Technology has changed activism. From public opinion campaigns to e-petitions, technology has changed the meaning of activism, and created a new sphere of online action brought right to one’s living room couch.
It is easier now more than ever to take ten minutes out of your day and partake in social change- sometimes we are even told that a ‘like’ on Facebook is all it takes! (This of course is ridiculous but a point best left un-analysed if a blog is to be kept short!).
An example of how technology had a significant impact is the Arab spring, for which protests were largely organised over social medias.
But what about technology designed specifically for activism? Have activist organisations managed to utilise technology beyond existing platforms and create their own spaces?
I challenged myself to look beyond organisation websites, and decided to focus on apps for smartphones and tablet devices. Surely the availability of activism on a tile on one’s home screen of one’s smartphone is at the least an easy way to get the population doing the minimal for social change. And surely this method has been utilised…right?
Unfortunately there isn’t much greatness in the landscape of social activist app and this can, I assume, be partly because of the expense of app creation and upkeep. So to be clear, this review is not about organisation bashing, rather it is to draw attention to the few good activist apps out there and highlight the potential for this new technology in social change.
The first format of app I found was campaign news apps such as Amnesty international, Global goals app or the smaller genocide app. These have campaign news and calls to action on their particular issue. They ask for an email to create an account, and the app seems to be a more accessible version of a website, there is nothing particularly new or cutting edge feature on each.
The second type of app I found was called Cliqstart, which is for specific organisations, but allows the organisation to have a dashboard of tools to manage their campaigns, engage donors and manage supporter action.
Buycott was the next app I found, and was probably the most innovative of all. It allows you to register to campaigns you’d like to be involved in, then using your phone camera you scan bar codes on products and it tells you whether the product is in breach of your boycott campaign. While this app is fantastic with regards to availability of information and creativity, it is mostly crowd created and therefore there is a serious reliability question. If it could become properly regulated and checked, then it could be one of the most useful activist apps out there.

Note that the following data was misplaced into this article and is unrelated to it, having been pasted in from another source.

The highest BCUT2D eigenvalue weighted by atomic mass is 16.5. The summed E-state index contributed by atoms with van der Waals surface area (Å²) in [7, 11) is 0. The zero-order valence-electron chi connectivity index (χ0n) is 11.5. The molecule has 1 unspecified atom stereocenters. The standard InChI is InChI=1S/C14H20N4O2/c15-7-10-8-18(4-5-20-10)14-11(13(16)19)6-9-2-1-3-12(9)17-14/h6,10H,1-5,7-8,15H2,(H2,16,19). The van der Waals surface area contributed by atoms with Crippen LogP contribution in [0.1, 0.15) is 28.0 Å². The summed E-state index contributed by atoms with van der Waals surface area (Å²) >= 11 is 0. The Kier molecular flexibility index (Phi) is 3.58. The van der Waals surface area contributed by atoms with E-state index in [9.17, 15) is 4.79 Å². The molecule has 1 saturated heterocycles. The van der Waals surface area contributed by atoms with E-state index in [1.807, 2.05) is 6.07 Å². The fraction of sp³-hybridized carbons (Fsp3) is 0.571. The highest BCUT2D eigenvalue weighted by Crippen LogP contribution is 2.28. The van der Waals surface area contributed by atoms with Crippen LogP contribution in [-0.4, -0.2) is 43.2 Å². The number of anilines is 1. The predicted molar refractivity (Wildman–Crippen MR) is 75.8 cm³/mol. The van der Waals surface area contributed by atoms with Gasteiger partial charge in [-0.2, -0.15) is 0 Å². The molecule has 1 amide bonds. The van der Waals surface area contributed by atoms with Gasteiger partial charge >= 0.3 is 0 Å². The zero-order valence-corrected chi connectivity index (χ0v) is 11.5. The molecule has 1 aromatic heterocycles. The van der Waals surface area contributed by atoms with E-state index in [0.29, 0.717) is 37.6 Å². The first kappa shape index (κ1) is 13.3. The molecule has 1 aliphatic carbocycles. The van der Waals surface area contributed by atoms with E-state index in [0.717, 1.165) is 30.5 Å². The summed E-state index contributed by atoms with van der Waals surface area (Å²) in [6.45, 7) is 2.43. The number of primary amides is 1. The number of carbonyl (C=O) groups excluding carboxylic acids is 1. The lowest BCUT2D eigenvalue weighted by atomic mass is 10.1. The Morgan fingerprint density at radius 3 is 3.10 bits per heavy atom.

ActOn was one of the better apps that I found. You register an account, choose which social issues you care about, and then you get a tailored homepage with articles, calls to actions and local news around your issues. It was also the most engaging and aesthetically pleasing apps, which may be an important factor for getting mass population to actually use it.
And that’s it. Well, there were some small time apps such as Standing where you turn on your location services and stand somewhere for a few seconds and name your cause – but these were so pointless I didn’t think it beneficial to waste time reviewing them.
What is positive is that organisations like Amnesty and the campaign behind the Global Goals have taken the first step by creating apps. However I believe there to be a universe full of ideas, creativity and dynamic that is yet to be utilised when it comes to apptivism.
For example the Global Goals app could have a function that makes profile photo ‘stickers’ for each goal. It could use its geographical technology to create a localized notice board of actions taking place to let people know when and where to get involved. It could even have a forum of campaigners for each specific goal.
The possibilities are endless, the technology is there, and we as activists have an opportunity now to bring creative campaigns and call to actions to the smartphones of people around the world.